Freedom Through Forgiveness

I am completely estranged from my family. Throughout my journey with addiction and recovery, I struggled to navigate my feelings about this. I wished for my emotions toward them to be clear-cut: either I love them or hate them; I miss them or I’m glad they’re out of my life. At times, I had even wished they were no longer alive so that I could find closure. But now, I understand that what I had truly been seeking was something different.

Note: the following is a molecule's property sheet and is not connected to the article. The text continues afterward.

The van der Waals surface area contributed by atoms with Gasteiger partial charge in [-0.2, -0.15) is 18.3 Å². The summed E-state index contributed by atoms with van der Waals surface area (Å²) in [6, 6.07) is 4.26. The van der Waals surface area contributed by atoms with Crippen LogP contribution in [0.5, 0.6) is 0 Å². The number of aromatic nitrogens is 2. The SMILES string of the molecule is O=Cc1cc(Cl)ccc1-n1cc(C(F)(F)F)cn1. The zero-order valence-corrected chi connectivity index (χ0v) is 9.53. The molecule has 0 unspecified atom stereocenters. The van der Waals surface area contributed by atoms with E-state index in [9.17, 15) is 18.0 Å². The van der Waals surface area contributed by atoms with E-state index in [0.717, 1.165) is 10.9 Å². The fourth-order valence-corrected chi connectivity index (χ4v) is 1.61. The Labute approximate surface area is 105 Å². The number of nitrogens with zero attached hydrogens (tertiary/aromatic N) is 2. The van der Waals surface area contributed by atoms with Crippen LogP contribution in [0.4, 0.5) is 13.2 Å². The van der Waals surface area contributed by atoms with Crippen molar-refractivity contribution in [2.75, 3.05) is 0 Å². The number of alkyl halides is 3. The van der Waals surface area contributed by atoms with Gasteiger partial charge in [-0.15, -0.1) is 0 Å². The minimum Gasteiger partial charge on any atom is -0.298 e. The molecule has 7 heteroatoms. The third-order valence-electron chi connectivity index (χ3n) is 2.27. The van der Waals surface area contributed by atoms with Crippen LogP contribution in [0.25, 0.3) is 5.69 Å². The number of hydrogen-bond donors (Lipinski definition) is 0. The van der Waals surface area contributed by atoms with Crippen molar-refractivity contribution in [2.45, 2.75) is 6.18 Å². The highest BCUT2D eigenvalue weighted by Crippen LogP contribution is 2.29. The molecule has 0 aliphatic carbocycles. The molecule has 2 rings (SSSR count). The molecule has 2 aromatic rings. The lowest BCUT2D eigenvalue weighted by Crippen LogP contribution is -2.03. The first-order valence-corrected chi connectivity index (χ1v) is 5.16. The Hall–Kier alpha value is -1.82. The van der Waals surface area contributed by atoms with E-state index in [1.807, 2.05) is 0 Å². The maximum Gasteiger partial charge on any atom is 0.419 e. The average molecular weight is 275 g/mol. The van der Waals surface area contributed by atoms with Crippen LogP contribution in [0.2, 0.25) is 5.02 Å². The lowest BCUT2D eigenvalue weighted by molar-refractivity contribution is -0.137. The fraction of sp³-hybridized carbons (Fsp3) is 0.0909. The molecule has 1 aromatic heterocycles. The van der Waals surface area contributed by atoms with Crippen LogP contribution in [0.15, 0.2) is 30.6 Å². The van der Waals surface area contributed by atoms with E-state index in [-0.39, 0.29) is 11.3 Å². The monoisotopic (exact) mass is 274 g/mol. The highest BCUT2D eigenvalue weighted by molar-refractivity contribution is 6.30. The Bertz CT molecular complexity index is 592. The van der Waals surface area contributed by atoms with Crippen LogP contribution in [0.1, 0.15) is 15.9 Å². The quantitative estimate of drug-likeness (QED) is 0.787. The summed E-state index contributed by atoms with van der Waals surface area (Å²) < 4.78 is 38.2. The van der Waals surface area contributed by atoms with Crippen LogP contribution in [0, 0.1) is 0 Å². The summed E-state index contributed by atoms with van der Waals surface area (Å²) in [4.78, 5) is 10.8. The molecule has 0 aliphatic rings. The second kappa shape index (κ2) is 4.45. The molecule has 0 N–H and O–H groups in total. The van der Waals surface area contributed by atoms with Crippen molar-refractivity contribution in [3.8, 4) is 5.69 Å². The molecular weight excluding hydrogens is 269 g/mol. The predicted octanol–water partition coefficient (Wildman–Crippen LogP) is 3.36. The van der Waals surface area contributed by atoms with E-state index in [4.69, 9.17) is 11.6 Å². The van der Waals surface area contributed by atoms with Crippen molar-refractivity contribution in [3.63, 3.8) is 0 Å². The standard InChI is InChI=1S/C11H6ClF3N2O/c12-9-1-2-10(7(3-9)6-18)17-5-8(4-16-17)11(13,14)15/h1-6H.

I was raised in a fundamentalist Christian cult. That’s not hyperbole. Cults, by definition, are religious groups characterized by isolation from the outside world and an indoctrinated belief system, along with practices demanding unwavering devotion that deviate from societal norms. That was me! I was raised with a set of beliefs so clear and rigid that they allowed no room for interpretation or deviation. There was only one sanctioned way to think about any subject. It was a seemingly idyllic life within a tight-knit community, attending church regularly and being perceived as an exemplary family. Despite feeling different outside, within the confines of my home and church, I believed we were part of something significant as the chosen “people of God.” I believed in my faith, my God, and my family. I believed that we were living in the end times, that our religion was the sole true path, and that homosexuality was an abomination.